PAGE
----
Bilum and Kiapa Stories
Photographed and re-told by Moale James.
In collaboration with Little Match Productions for exhibition at the Cairns Court Gallery for Heru Pinkasova's debut performance work, Bilum Mamma. This project has been supported by the Australian Government through the Australia Council, its arts funding and advisory body.
About the Exhibition
The exhibition, Bilum and Kiapa stories brings together a short-series of narratives generously shared by a small collection of women and men living in Cairns, Australia.
In order to develop this exhibition, the Storyteller, Moale James and her Mother, Ranu James put a callout to Cairns community asking them to share a story of their bilum or kiapa (as it is otherwise referred to for Motu speaking people). With the help of local community-connectors (as Moale refers to them), like Bubu Olive Tau Davis, Moale and Ranu met with ten Cairns community members to collect the story of their bilum.
The story didn’t have to be long, it didn’t have to be life-changing, it didn’t even have to be academic, it was just a moment for people with their precious bilum to connect and share stories.
From womb to the grave, bilum have been carried through every phase of life and passed down through generations. These woven eight-figure-stitch bags are an item of both utility and beauty, not only in design but also in the stories and memories associated with them - whether it be a story of true love never forgotten; a memory of the baby swung in a bilum and sung to under a shaded tree in the village-garden; the entrepreneurial matriarch supporting her family or the bilum as a tool for recognising a friend in a sea of strangers.
The bilum has many purposes, but in reflection this project revealed that the bilum has the power to spark memories of people and place. Just like each bilum was unique, so to was the story associated with them.
So, I welcome you to step into this space which holds memories and stories. I thank all of those that shared their stories with us, thank you for your trust.
Kissi sings the story of her bilum. Kissi's bilum is a family design and the back of the bilum tells a story of a woman escaping a domestic violence relationship.
While bilum bags are a popular item for one to carry, the bilum hat is just as popular. Ilovau shared with me photos of her travel around Europe with her bilum hat. Even on the other side of the world Ilovau was able to connect with communitywho recognised the eight-figure stitch - whether it be a bag or a hat.
To learn more about how you can support Nyna and her sister, Nancy's dream of having accessible cervical cancer screening stations in remote parts of Papua New Guinea; you can email Nyna on: email@example.com
Adam Vai Delaney
Lo-ve, Lo-ve gadara namona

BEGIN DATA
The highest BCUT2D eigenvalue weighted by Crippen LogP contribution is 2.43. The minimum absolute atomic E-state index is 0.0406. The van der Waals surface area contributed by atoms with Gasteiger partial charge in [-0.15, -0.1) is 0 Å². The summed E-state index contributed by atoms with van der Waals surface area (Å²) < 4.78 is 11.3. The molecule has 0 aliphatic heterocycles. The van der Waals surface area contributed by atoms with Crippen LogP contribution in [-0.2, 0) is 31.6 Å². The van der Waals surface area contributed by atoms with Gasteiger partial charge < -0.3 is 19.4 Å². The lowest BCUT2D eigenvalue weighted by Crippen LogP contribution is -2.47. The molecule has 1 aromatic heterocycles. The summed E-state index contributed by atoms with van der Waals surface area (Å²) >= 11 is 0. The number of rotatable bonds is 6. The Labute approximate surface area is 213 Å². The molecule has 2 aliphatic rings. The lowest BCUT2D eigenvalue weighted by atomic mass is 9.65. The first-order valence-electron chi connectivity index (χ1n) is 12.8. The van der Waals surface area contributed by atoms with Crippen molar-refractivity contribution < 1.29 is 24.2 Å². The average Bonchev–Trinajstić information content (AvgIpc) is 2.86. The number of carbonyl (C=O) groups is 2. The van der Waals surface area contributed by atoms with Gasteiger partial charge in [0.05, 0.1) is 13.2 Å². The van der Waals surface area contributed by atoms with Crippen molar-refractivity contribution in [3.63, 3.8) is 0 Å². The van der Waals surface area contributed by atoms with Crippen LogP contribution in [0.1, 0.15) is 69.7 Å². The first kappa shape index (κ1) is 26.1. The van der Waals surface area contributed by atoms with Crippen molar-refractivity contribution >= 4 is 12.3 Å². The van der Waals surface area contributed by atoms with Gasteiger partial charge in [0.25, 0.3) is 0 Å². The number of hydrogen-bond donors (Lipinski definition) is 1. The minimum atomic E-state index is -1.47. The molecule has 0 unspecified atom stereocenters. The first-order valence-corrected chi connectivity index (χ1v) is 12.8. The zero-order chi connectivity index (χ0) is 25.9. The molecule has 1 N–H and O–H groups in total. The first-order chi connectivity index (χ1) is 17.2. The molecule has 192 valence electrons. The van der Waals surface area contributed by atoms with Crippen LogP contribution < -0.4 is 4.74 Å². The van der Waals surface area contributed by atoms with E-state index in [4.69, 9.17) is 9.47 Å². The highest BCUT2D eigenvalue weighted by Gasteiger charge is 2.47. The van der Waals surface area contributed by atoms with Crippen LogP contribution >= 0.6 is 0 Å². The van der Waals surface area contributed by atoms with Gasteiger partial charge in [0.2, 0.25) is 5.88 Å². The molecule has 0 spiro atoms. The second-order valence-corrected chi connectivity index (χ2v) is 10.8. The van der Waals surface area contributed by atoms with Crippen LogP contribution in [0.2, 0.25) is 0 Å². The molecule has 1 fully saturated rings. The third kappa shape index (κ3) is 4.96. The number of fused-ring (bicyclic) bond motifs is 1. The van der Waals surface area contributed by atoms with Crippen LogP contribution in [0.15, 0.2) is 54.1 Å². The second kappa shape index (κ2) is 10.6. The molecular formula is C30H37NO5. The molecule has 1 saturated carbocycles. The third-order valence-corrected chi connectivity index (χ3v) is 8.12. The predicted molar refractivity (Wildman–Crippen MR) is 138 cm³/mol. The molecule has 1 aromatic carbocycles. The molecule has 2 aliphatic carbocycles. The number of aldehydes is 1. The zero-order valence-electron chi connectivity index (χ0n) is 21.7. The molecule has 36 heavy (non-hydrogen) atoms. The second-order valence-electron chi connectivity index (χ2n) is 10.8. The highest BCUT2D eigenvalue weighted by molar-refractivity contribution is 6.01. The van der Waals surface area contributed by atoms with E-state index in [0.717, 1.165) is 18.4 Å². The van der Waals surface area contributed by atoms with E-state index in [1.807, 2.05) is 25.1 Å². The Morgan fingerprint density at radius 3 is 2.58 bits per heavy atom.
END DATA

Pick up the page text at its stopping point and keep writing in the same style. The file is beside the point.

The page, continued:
Lo-ve, Lo-ve gadara namona
Learn more about Adam Vai Delaney's work as a Research Scholar. Adam's research focuses on Indigenous governance, law and politics. Read more here.
Adam's grand-daughter is swung in her kiapa as she sleeps.
Mark Davis and his wife, Olive Tau Davis discuss their kiapa and the memories they trigger.
Rei-Jean describes her Bubu as a 'creator' - in the words of Rei-Jean.
Maria and Tony's Love Story - in the words of Maria.
Read this paper written by Dr. Maria Friend, recommended by the Bilum Mamma team:
Our bilum and kiapa remind us of our connection to people and place... just as they have held our precious belongings, so too do they protect our stories.
About the Storyteller
While there are many terms Moale James could use to identify herself, she is first, a proud Papua New Guinean-Australian woman. Moale's family on her Mother's side are Motu people from Gaba Gaba village, Central Province in Papua New Guinea. Moale also holds lineage to Scotland and England on her Father's side.
Moale was born in Darwin, Northern Territory on Larrakia Country where she was raised by a family of Educators and Artists (musicians, dancers, weavers, performers, storytellers). Moale has spent most of her life taking part in the many productions of Drum Drum, Sunameke and Gaba Musik. However, her first passion comes back to storytelling and captivating her community in the stories she tells. This passion has led her to write for a number of organisations like, Ascension Magazine, Asia Pacific Report and The Art Relations Journal - to name a few. This desire to share stories has also brought Moale into the world of arts production - creating opportunities for others to tell their own stories with their own voices.
Moale also strongly believes that engaging in storytelling with different communities is a powerful tool to create harmony. She delves into this theory more in her Tedx talk, "Three cups of tea".
The desire to learn more about her creative practice has led her to study a Bachelor of Communications (Major in Journalism and Minor in Studies of Contemporary Society) at the Queensland University of Technology. Much of Moale's work has been focused on this passion for creating harmony between communities, sharing stories and building on her knowledge with her mentors, elders and through higher education.